The San Francisco Bay Area is a great place to cook Indian food. Spices of all kinds are easily available from the numerous ethnic and organic food stores circling the bay, and there is fresh, great tasting, locally grown produce available from farmer's markets and grocery stores like the Monterey Market and Whole Foods. 

This website presents our suggestions for cooking and eating Indian food in the Bay Area: a collection of our favorite recipes, suggestions on where to get the best ingredients, and a list of our favorite Indian restaurants.  

We have just started this project and plan to add to it gradually, so you may wish to check back periodically.

Happy eating!

Asha and Anurag Agrawal

Indian food shopping notes

Buying and storing spices

The best places to buy spices are usually Indian grocery stores, as the prices will be much lower than western-style supermarkets.  If you live in the south bay or penninsula, India Cash and Carry has locations in Sunnyvale, Fremont, and Foster City.  These stores are very large and carry a wide variety of groceries, including lots of pre-packaged spices.  Another good chain of Indian grocery stores is Namaste Plaza (we named our website before finding the store, by the way). Namaste has stores in Mountain View, Sunnyvale, Belmont, Dublin, and Fremont. In the East Bay, Viks Retail has very good quality packaged spices. If you want to buy small quantities of spices, Milan Bazaar (990 University Avenue, Berkeley), has open bins of spices and you can buy as little (or much) as you like.  Milan has the widest variety of spices we've found anywhere, another plus.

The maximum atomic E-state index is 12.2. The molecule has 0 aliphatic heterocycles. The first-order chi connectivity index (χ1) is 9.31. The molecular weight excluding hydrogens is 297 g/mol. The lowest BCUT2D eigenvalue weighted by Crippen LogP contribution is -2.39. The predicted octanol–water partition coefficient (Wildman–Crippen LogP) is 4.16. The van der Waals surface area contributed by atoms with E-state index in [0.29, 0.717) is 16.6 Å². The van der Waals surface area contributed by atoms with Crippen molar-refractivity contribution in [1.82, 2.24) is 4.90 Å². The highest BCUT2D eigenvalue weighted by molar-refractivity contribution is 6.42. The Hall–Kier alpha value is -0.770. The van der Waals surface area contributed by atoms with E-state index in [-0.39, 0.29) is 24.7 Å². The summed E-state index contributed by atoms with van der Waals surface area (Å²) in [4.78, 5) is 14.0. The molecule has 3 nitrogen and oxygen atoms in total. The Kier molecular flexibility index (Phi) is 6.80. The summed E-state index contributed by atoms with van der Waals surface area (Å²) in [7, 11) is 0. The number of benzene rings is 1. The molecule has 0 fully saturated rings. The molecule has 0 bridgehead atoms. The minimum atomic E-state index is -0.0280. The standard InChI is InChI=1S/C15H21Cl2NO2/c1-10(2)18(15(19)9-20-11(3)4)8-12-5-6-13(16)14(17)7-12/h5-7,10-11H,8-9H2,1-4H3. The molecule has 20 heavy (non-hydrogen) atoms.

To store spices, keep them in a cool, dark location.  Stored properly, ground spices stay at their best for only about 3 months, while whole spices keep well for a year or more.  Spices kept too long start to lose their flavor.

Try adding some rotis (chapatis) to your diet

Many Indian dishes taste very good with rotis, also called chapatis.  These are whole wheat flat breads that look somewhat like small tortillas.  Most Indian grocery stores carry them in packages.  We freeze the packages, so we always have rotis on hand. To heat them up, put the frozen rotis on a plate, wrapped in a cloth or paper towels, in the microwave. We usually heat about 5 rotis at a time, in a stack, which takes about 1 minute.  Serve immediately after heating them. (You can also serve them wrapped in a napkin, to keep them warm and soft for a little longer.)

The quality of the rotis available varies greatly.  The best are usually made with just flour, water, and a small amount of oil, but some brands add all kinds of other suspect-looking ingredients. We particularly like the Gujarati Phulka rotis made by Kokila's Kitchen. They come in a silver, resealable packet. (We have found them at the India Cash and Carry in Sunnyvale.)


Main dishes


Our favorite Indian restaurants in the Bay Area

Page last updated on: October 10, 2010